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Unlearning gender

  • Published at 05:32 pm December 5th, 2017
  • Last updated at 02:01 am December 11th, 2017

This year, ' Bonhishikha – unlearn gender', an organisation that believes that gender stereotypes and roles constrain the potentials of individuals by holding them back, is staging the play It's a She Thing again, based on the experiences of women in urban Bangladesh. This week, we sat with Syeda Samara Mortada, coordinator of Bonhishikha, to talk about the issues they'll be covering and their future plans.

What are some of the issues that you will focus on in this year's play? What is going to be different this year?

We will be doing the same show as last year, but for a different crowd. We will be conducting the show at the American Club because of security issues, so our audience this year will mostly be expatriates and the members of the club mostly. We started off with Eve Ensler's Vagina Monologue, and then we moved onto the plays by collecting real life stories from people around us, mostly focusing on the urban crowd. Last year, we came up with a Bangla production of stories called Nari Nokkhotro. Basically, the organisation is working towards gender equality and also provides space for rebukes and discussions related to these and other issues such as gendered violence, domestic violence and women's rights. We want everyone to take stands against gender violence, be it men, women or children, and come together to have discussions regarding this. We also want to uphold women's issues and want people, especially men, to take part in these discussions.

Are you focusing on women from diverse backgrounds, or just women from one section of society?

We will be developing stories focusing on minorities and workers from next year. Although this year, we have one story which will focus on garment workers. We have eight to ten stories which will mostly focus on urban women – their stories and the difficulties faced by them.

Was this year's play influenced by the #metoo movement, which happened recently?

We have tried to find influences after the #metoo movement. So there were men who were saying “We don't belong to that group of men who are perpetrators,” and because of this, we wanted to highlight these men who are part of society. We know them and grew up with these men, and we want them to finally speak up for women and say that “Yes, women are not as privileged as we are, we're not violated as often as women are, and we accept it.” So we have tried to have discussions around that, and covered audio/video content regarding the #metoo movement.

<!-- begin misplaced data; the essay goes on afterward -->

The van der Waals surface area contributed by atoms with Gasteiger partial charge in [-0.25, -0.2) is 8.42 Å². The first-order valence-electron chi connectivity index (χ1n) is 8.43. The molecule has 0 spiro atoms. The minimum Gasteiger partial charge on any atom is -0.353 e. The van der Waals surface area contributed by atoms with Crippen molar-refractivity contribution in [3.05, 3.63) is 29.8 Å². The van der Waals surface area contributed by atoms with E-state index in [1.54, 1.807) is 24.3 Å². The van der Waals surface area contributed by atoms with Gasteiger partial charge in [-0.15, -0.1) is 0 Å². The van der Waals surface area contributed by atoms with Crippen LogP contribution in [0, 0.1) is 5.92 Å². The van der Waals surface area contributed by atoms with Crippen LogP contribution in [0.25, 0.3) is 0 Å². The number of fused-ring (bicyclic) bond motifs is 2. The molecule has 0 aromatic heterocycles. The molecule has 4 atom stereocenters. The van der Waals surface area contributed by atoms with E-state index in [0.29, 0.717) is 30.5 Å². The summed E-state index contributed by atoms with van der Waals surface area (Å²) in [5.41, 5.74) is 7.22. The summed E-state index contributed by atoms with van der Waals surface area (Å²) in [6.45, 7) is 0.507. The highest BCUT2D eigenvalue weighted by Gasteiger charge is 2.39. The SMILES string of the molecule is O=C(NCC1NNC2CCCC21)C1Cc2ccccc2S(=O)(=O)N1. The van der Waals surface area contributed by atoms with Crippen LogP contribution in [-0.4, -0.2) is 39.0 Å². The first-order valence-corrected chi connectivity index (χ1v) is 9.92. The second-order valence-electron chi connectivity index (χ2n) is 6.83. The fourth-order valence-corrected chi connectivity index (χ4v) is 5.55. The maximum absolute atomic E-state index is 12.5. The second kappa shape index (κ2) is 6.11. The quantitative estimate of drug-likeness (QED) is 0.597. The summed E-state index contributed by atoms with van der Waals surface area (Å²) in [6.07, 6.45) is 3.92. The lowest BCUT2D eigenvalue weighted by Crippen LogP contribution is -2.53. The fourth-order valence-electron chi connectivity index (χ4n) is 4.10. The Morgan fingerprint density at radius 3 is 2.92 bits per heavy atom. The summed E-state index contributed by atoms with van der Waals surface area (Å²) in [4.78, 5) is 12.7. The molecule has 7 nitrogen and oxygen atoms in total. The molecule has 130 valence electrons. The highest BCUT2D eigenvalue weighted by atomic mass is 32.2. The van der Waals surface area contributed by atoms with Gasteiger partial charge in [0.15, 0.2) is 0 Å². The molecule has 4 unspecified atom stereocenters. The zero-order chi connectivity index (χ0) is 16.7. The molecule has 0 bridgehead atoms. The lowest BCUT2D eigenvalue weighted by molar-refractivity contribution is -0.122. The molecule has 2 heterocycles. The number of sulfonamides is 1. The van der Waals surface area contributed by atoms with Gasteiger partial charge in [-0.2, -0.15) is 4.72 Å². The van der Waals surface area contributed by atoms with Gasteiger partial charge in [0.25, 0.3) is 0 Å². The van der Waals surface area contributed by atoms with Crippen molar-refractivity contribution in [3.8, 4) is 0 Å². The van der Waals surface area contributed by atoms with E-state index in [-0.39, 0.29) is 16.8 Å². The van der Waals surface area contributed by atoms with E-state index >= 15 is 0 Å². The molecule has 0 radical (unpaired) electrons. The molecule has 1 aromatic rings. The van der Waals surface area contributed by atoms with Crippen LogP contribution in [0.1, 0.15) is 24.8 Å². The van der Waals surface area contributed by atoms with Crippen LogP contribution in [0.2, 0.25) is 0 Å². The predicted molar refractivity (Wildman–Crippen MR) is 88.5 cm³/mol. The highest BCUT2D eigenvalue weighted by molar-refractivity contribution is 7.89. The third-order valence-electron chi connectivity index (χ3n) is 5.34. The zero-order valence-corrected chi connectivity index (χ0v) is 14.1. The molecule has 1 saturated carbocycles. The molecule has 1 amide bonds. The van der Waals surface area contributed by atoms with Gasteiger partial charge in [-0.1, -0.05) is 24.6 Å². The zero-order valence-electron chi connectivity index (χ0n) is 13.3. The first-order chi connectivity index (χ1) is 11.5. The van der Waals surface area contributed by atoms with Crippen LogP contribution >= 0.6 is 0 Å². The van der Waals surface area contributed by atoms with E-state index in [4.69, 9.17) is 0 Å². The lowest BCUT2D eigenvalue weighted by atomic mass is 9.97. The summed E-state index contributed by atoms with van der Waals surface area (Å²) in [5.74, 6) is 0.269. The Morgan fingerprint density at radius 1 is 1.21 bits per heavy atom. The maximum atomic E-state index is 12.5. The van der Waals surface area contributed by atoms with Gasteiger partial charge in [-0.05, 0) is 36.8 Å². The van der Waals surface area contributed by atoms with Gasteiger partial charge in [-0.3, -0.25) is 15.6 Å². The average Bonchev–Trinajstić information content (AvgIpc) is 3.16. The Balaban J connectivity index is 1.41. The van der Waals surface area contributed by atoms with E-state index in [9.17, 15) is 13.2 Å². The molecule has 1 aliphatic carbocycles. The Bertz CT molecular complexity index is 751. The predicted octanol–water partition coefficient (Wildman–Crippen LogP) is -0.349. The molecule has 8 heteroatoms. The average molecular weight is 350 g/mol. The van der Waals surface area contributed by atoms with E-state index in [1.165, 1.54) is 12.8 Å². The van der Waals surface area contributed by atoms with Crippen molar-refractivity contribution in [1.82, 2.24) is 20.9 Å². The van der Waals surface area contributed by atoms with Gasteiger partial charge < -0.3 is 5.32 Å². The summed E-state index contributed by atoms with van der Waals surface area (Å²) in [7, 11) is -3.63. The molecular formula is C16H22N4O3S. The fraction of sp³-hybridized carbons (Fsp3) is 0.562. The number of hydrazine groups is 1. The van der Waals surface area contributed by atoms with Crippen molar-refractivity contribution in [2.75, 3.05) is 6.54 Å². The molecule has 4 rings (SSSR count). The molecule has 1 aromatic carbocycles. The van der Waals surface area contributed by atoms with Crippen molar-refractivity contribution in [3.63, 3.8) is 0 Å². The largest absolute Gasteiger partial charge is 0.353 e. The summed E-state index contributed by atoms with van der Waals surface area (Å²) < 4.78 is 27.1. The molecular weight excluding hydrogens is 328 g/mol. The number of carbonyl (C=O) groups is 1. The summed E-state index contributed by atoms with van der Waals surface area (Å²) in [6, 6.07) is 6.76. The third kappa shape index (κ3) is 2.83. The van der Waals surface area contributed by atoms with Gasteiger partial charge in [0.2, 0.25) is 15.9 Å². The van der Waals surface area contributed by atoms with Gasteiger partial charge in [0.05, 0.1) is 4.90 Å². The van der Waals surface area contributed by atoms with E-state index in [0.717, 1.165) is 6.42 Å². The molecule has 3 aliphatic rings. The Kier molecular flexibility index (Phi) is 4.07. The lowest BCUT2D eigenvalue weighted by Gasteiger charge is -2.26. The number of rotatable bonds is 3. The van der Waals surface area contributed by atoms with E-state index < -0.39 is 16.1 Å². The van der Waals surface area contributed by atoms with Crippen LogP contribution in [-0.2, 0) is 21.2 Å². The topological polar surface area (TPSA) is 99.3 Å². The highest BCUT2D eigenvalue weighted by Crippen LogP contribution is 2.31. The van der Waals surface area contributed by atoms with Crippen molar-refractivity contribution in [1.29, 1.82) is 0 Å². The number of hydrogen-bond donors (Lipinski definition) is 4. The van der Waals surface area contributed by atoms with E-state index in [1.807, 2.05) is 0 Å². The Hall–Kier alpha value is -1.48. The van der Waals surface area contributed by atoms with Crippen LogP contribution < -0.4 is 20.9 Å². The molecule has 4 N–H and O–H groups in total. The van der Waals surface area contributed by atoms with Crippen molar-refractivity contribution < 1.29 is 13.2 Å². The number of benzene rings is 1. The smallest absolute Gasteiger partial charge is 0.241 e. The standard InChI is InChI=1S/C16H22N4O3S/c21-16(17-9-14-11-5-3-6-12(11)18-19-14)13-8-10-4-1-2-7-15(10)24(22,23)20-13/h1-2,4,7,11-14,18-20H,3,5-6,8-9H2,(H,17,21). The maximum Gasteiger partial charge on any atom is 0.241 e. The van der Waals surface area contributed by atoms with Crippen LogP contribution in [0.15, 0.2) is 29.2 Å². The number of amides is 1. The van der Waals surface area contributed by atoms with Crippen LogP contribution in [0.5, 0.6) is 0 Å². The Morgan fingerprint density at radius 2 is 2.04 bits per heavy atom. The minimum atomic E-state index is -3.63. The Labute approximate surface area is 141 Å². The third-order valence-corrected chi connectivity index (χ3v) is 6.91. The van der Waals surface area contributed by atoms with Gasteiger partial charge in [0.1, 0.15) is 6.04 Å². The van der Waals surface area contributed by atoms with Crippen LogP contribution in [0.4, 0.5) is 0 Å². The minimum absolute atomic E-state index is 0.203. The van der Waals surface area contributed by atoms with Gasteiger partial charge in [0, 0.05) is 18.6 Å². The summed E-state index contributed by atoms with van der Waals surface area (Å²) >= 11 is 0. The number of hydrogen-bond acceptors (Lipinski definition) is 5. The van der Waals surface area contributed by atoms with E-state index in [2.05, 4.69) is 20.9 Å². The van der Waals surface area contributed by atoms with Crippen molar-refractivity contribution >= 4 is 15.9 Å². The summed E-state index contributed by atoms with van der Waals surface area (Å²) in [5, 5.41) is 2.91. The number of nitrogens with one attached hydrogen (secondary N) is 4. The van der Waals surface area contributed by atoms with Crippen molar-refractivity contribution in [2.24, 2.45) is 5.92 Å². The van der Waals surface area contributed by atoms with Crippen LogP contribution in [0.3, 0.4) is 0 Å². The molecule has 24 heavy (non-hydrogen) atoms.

If you were to organise the same kind of play for people living in rural areas, how would you like to approach them?

As rural issues are completely different from urban issues, I think it would have to be completely different. To start with, we would have to concentrate on women living in the rural areas, as we portray real life stories in a way that is presentable and accepted by the people. We would have to research the difficulties faced by these rural women in the country. What are your plans for next year? Hopefully, if everything goes well, we would like to expand and take these shows to cities like Sylhet and Chittagong, and emphasise on the problems in those cities.

Organisers and performers

Tasaffy Hossain (Founder) Syeda Samara Mortada (Coordinator and Performer) Rumana Habib (Director) Mayeesha Azhar (Coordinator and Performer) Samina Yasmin (Performer) Roshni Kapoor (Performer) Namira Hossain (Performer) Nayela Akter (Performer) chenoa chowdhury (Performer) Anika Karim (Performer)